The answer is that it’s not clear how to take advantage of this observation. While it is true that most strings (in a relative sense as a fraction of \(2^{2\lambda}\)) are impossible outputs of \(G\), it is also true that \(2\lambda\) of them are possible, which is certainly a lot from the perspective of a program who runs in polynomial time in \(\lambda\). Recall that the problem at hand is designing a distinguisher to behave as differently as possible in the presence of pseudorandom and uniform distributions. It is not enough to behave differently on just a few strings here and there — an individual string can contribute at most \(1/2^{\lambda}\) to the final distinguishing advantage. A successful distinguisher must be able to recognize a huge number of outputs of \(G\) so it can behave differently on them, but there are exponentially many \(G\)-outputs, and they may not follow any easy-to-describe pattern.

    Below is an example that explores these ideas in more detail.

    Example \(\PageIndex{1}\):

    Let \(G\) be a length-doubling PRG as above, let \(t\) be an arbitrary string \(t\in \{0,1\}^{2\lambda}\), and consider the following distinguisher \(?_t\) that has the value \(t\) hard-coded:

    \[\underline{\mathscr{A}_t:}\\z\space\leftarrow\text{QUERY()}\\\text{return}\space z\stackrel{?}{=}t\nonumber\]

    What is the distinguishing advantage of \(?_t\)?

    We can see easily what happens when \(?_t\) is linked to \(\mathscr{L}^G_{\text{prg-rand}}\). We get:

    \[PR[\mathscr{A}_t \diamondsuit \mathscr{L}^G_{\text{prg-rand}}\Rightarrow\space 1]=1/2^{2\lambda}\nonumber\]

    What happens when linked to \(\mathscr{L}^G_{\text{prg-real}}\) depends on whether \(t\) is a possible output of \(G\), which is a simple property of \(G\). We always allow distinguishers to depend arbitrarily on \(G\). In particular, it is fine for a distinguisher to “know” whether its hard-coded value t is a possible output of G. What the distinguisher “doesn’t know” is which library it is linked to, and the value of s that was chosen in the case that it is linked to \(\mathscr{L}^G_{\text{prg-real}}\).

    Suppose for simplicity that \(G\) is injective (the exercises explore what happens when \(G\) is not). If t is a possible output of \(G\), then there is exactly one choice of \(s\) such that \(G(s) = t\), so we have:

    \[PR[\mathscr{A}_t \diamondsuit \mathscr{L}^G_{\text{prg-rand}}\Rightarrow\space 1]=1/2^{\lambda}\nonumber\]

    Hence, the distinguishing advantage of \(?_t\) is |\(1/2^{2\lambda} − 1/2^{\lambda} \le 1/2^{\lambda}\). If t is not a possible output of \(G\), then we have:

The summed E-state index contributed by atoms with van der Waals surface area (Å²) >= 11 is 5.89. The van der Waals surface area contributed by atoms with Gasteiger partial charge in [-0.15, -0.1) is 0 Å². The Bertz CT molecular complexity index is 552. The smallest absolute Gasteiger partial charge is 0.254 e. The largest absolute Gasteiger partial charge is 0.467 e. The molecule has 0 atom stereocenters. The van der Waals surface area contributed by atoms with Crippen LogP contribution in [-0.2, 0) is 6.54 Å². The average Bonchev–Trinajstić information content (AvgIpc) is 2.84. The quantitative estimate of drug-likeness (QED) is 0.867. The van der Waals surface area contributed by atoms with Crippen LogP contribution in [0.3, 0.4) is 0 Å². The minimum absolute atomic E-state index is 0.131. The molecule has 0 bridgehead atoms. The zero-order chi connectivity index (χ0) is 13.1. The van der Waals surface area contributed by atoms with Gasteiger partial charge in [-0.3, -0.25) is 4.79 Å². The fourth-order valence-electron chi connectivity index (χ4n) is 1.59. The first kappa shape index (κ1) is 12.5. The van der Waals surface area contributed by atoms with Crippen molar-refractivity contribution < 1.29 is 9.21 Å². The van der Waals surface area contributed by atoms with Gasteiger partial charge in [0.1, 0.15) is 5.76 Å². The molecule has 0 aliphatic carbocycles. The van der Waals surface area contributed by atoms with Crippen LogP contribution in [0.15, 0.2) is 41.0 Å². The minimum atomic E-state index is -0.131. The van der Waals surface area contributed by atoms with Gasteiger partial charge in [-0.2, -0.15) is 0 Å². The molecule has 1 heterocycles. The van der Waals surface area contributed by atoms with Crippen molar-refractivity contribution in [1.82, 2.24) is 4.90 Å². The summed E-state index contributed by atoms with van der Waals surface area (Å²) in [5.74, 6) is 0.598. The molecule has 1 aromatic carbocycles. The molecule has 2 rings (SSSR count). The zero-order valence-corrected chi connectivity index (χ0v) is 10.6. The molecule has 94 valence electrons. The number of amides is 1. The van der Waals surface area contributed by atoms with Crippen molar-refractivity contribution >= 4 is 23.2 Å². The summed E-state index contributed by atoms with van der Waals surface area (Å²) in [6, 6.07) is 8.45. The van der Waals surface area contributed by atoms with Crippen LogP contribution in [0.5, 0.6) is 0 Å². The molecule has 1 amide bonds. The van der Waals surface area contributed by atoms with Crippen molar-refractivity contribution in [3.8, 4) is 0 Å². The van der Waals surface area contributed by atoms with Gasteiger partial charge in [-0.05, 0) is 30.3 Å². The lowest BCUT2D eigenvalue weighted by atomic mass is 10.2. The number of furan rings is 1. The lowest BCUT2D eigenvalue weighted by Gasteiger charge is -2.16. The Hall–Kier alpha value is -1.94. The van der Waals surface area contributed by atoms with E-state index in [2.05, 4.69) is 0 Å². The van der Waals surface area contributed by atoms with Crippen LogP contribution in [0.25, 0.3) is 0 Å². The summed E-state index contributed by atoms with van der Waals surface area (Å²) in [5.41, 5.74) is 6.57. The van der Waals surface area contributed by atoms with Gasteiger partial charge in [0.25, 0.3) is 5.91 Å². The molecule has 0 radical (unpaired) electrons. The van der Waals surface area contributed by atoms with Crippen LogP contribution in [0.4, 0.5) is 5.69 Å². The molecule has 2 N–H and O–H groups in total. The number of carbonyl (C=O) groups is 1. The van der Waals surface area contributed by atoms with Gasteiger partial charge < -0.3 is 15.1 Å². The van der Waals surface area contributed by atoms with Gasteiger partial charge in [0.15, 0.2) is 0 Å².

\[PR[\mathscr{A}_t \diamondsuit \mathscr{L}^G_{\text{prg-rand}}\Rightarrow\space 1]=0\nonumber\]

    Hence, the distinguishing advantage of \(?_t\) is \(|1/2^{2\lambda} − 0| = 1/2^{2\lambda}\).

    In either case, \(?_t\) has negligible distinguishing advantage. This merely shows that \(?_t\) (for any hard-coded \(t\)) is not a particularly helpful distinguisher for any PRG. Of course, any candidate PRG might be insecure because of other distinguishers, but this example should serve to illustrate that PRG security is at least compatible with the fact that some strings are impossible outputs of the PRG

    Related Concept: Random Number Generation

    The definition of a PRG includes a uniformly sampled seed. In practice, this PRG seed has to come from somewhere. Generally a source of “randomness” is provided by the hardware or operating system, and the process that generates these random bits is (confusingly) called a random number generator (RNG).

    In this course we won’t cover low-level random number generation, but merely point out what makes it different than the PRGs that we study:

    • The job of a PRG is to take a small amount of “ideal” (in other words, uniform) randomness and extend it.
    • By contrast, an RNG usually takes many inputs over time and maintains an internal state. These inputs are often from physical/hardware sources. While these inputs are “noisy” in some sense, it is hard to imagine that they would be statistically uniform. So the job of the RNG is to “refine” (sometimes many) sources of noisy data into uniform outputs.

    Perspective on this Chapter

    PRGs are a fundamental cryptographic building block that can be used to construct more interesting things. But you are unlikely to ever find yourself designing your own PRG or building something from a PRG that couldn’t be built from some higher-level primitive instead. For that reason, we will not discuss specific PRGs or how they are designed in practice. Rather, the purpose of this chapter is to build your understanding of the concepts (like pseudorandomness, indistinguishability, proof techniques) that will be necessary in the rest of the class.

    1For a list of statistical tests of randomness that are actually used in practice, see

    This page titled 5.1: Definitions is shared under a CC BY-NC-SA 4.0 license and was authored, remixed, and/or curated by Mike Rosulek (Open Oregon State) .